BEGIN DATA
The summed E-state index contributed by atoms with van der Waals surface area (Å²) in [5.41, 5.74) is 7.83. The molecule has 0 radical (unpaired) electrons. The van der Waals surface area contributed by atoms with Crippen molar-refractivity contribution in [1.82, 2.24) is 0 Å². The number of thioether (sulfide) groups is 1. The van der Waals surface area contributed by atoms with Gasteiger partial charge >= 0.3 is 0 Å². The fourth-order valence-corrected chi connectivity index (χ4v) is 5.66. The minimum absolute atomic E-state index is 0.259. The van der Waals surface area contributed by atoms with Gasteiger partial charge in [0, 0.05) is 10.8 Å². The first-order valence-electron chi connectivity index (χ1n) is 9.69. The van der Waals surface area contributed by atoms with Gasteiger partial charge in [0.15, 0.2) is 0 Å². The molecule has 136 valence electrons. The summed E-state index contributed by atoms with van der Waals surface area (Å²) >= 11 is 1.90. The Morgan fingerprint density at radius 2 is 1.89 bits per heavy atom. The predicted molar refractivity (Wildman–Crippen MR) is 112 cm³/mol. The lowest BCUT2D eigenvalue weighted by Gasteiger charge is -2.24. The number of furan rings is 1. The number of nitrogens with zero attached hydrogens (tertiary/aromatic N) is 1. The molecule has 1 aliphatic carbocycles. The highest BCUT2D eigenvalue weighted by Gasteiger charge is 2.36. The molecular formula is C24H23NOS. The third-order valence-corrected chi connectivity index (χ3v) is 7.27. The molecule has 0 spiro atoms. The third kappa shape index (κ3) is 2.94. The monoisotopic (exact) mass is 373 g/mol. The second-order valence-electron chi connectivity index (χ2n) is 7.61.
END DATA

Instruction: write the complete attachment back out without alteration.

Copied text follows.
The summed E-state index contributed by atoms with van der Waals surface area (Å²) in [5.41, 5.74) is 7.83. The molecule has 0 radical (unpaired) electrons. The van der Waals surface area contributed by atoms with Crippen molar-refractivity contribution in [1.82, 2.24) is 0 Å². The number of thioether (sulfide) groups is 1. The van der Waals surface area contributed by atoms with Gasteiger partial charge >= 0.3 is 0 Å². The fourth-order valence-corrected chi connectivity index (χ4v) is 5.66. The minimum absolute atomic E-state index is 0.259. The van der Waals surface area contributed by atoms with Gasteiger partial charge in [0, 0.05) is 10.8 Å². The first-order valence-electron chi connectivity index (χ1n) is 9.69. The van der Waals surface area contributed by atoms with Gasteiger partial charge in [0.15, 0.2) is 0 Å². The molecule has 136 valence electrons. The summed E-state index contributed by atoms with van der Waals surface area (Å²) >= 11 is 1.90. The Morgan fingerprint density at radius 2 is 1.89 bits per heavy atom. The predicted molar refractivity (Wildman–Crippen MR) is 112 cm³/mol. The lowest BCUT2D eigenvalue weighted by Gasteiger charge is -2.24. The number of furan rings is 1. The number of nitrogens with zero attached hydrogens (tertiary/aromatic N) is 1. The molecule has 1 aliphatic carbocycles. The highest BCUT2D eigenvalue weighted by Gasteiger charge is 2.36. The molecular formula is C24H23NOS. The third-order valence-corrected chi connectivity index (χ3v) is 7.27. The molecule has 0 spiro atoms. The third kappa shape index (κ3) is 2.94. The monoisotopic (exact) mass is 373 g/mol. The second-order valence-electron chi connectivity index (χ2n) is 7.61.